Following this, Snuka appeared rarely.[3] His last WWE appearance was at WrestleMania XXV, where he posed as an unnamed cameraman during the match between Shawn Michaels and The Undertaker, and failed to catch The Undertaker during a dangerous suicide dive spot during the bout.[3] He was released from his WWE contract on June 19, 2009.[3][40]

National Wrestling Alliance (2009)[edit]

In November, Snuka began to appear on promotional posters for shows in the NWA-Southwest and Phoenix regions, now under the name 'Simm Snuka'. On November 30, 2009, he made a challenge to Blue Demon, Jr. for a shot at his NWA World Heavyweight Championship in a match in Texas at the NWA Southwest Anniversary Show.[41]

Personal life[edit]

Prior to getting in the wrestling business, he worked as a youth counselor and a TV cameraman in Utah.[4][dead link] Reiher is a former Mr. Hawaiian Islands in bodybuilding.[1]

He is a second generation wrestler; his father James Reiher wrestled using the name Jimmy Snuka.[4] Reiher's sister Sarona works for WWE as "Tamina Snuka", and his cousins include Dwayne Johnson and Solofa Fatu, who wrestled as The Rock and Rikishi respectively.[4] His daughter Penina attends the University of Arizona, where she plays volleyball for the Arizona Wildcats.[42]

In wrestling[edit]

Championships and accomplishments[edit]

References[edit]

  1. ^ a b c d e f g h i j k l m n o p q r s t "Sim Snuka Profile". Online World of Wrestling. Retrieved February 3, 2008. 
  2. ^ a b c d e "Deuce Biography". World Wrestling Entertainment. Archived from the original on January 5, 2008. Retrieved December 15, 2008. 
  3. ^ a b c d Waldman, Jon (June 19, 2009). "Axe swings for Candice Michelle, Sim Snuka". Slam! Sports. Canadian Online Explorer. Retrieved July 24, 2009. 
  4. ^ a b c d e f g h i j Varsallone, Jim (December 2002). "Superfly, the Sequel: Jimmy Snuka Jr. looks to follow his legendary father's footsteps in the ring". Wrestling Digest. Archived from the original on March 8, 2009. Retrieved September 16, 2009. 
  5. ^ "Xcitement Wrestling Federation – About Us". Xcitement Wrestling Federation. Retrieved July 24, 2009.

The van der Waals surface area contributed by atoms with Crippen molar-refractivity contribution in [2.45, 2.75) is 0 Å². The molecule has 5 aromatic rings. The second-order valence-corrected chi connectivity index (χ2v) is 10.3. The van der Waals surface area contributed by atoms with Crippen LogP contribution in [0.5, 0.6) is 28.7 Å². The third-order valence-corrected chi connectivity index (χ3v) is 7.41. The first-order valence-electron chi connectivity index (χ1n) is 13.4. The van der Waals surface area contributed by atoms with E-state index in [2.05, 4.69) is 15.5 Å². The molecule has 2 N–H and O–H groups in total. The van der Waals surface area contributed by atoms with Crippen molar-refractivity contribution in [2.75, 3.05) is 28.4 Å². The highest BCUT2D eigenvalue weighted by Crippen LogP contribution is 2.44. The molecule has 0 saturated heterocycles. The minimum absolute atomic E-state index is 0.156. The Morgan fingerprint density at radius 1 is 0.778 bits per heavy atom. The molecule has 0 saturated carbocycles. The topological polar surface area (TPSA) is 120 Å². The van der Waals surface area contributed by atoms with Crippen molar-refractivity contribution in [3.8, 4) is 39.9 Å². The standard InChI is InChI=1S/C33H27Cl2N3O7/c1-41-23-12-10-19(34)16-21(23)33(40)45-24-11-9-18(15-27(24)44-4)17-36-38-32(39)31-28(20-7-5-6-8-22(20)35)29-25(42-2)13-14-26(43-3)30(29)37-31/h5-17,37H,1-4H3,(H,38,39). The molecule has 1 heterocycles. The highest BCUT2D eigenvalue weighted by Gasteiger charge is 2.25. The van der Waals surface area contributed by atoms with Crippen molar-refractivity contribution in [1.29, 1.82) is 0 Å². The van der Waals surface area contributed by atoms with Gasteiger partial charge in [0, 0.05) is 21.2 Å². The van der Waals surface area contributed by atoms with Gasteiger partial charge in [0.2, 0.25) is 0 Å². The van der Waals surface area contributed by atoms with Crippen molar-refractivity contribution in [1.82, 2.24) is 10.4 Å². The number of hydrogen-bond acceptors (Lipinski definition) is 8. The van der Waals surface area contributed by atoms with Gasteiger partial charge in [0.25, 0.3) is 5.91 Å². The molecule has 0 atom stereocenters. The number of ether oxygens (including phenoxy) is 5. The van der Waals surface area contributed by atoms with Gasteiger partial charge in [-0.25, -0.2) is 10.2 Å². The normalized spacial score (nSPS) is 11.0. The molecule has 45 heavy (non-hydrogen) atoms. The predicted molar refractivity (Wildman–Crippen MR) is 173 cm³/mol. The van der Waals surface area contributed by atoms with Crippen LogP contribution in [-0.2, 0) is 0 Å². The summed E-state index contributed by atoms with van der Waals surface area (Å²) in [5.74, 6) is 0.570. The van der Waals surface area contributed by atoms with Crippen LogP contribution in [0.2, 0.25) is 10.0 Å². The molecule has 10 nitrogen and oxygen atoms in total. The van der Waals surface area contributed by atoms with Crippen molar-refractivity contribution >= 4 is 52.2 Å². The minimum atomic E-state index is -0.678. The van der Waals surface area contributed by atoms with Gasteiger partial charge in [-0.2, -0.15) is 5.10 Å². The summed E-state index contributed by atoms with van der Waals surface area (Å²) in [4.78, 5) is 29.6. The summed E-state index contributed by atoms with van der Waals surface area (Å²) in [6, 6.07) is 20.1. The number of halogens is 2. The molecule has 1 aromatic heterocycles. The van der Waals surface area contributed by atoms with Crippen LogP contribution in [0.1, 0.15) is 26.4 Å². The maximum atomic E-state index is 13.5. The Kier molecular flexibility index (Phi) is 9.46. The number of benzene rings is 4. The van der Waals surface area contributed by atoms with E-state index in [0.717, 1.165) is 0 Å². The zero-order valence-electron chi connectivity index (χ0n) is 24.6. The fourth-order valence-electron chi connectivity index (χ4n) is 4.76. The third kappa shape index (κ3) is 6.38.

6. ^ Waldman, Jon (November 14, 2001). "XWF working without a deal". Slam! Sports. Canadian Online Explorer. Retrieved July 24, 2009. 
  7. ^ a b c "OVW Television Championship". Ohio Valley Wrestling. Retrieved April 3, 2011. 
  8. ^ "Ohio Valley Wrestling 2005 Results". Online World of Wrestling. Retrieved July 18, 2013. 
  9. ^ a b c d e f "Ohio Valley Wrestling 2006 Results". Online World of Wrestling. Retrieved July 18, 2013. 
  10. ^ a b c d e f g "OVW Southern Tag Team Championship". Ohio Valley Wrestling. Retrieved April 3, 2011. 
  11. ^ a b McNamara, Andy (January 20, 2007). "Smackdown: The Animal loses control". Slam! Sports. Canadian Online Explorer. Retrieved July 31, 2009. 
  12. ^ DiFino, Lennie (January 26, 2007). "Shooting stars". World Wrestling Entertainment. Retrieved December 28, 2007. 
  13. ^ McNamara, Andy (February 3, 2007). "Smackdown: Undertaker keeps up the suspense". Slam! Sports. Canadian Online Explorer. Retrieved July 31, 2009. 
  14. ^ Plummer, Dale; Tylwalk, Nick (February 19, 2007). "No Way Out an exercise in monotony". Slam! Sports (Canadian Online Explorer). Retrieved July 31, 2009. 
  15. ^ DiFino, Lennie (April 13, 2007). "Polar opposites". World Wrestling Entertainment. Retrieved January 3, 2008. 
  16. ^ McNamara, Andy (April 21, 2007). "Smackdown: Kennedy and Finlay run wild". Slam! Sports. Canadian Online Explorer. Retrieved July 31, 2009. 
  17. ^ DiFino, Lennie (May 25, 2007). "Golden goals". World Wrestling Entertainment. Retrieved January 5, 2008. 
  18. ^ McNamara, Andy (May 30, 2007). "Smackdown: The Animal cuts down Edge". Slam! Sports. Canadian Online Explorer. Retrieved July 31, 2009. 
  19. ^ Dee, Louie (June 27, 2007). "Back in the saddle". World Wrestling Entertainment. Archived from the original on January 30, 2008. Retrieved January 10, 2008. 
  20. ^ Powell, John; Powell, Justin (June 24, 2007). "Vengeance banal and badly booked". Slam! Sports (Canadian Online Explorer). Retrieved July 31, 2009.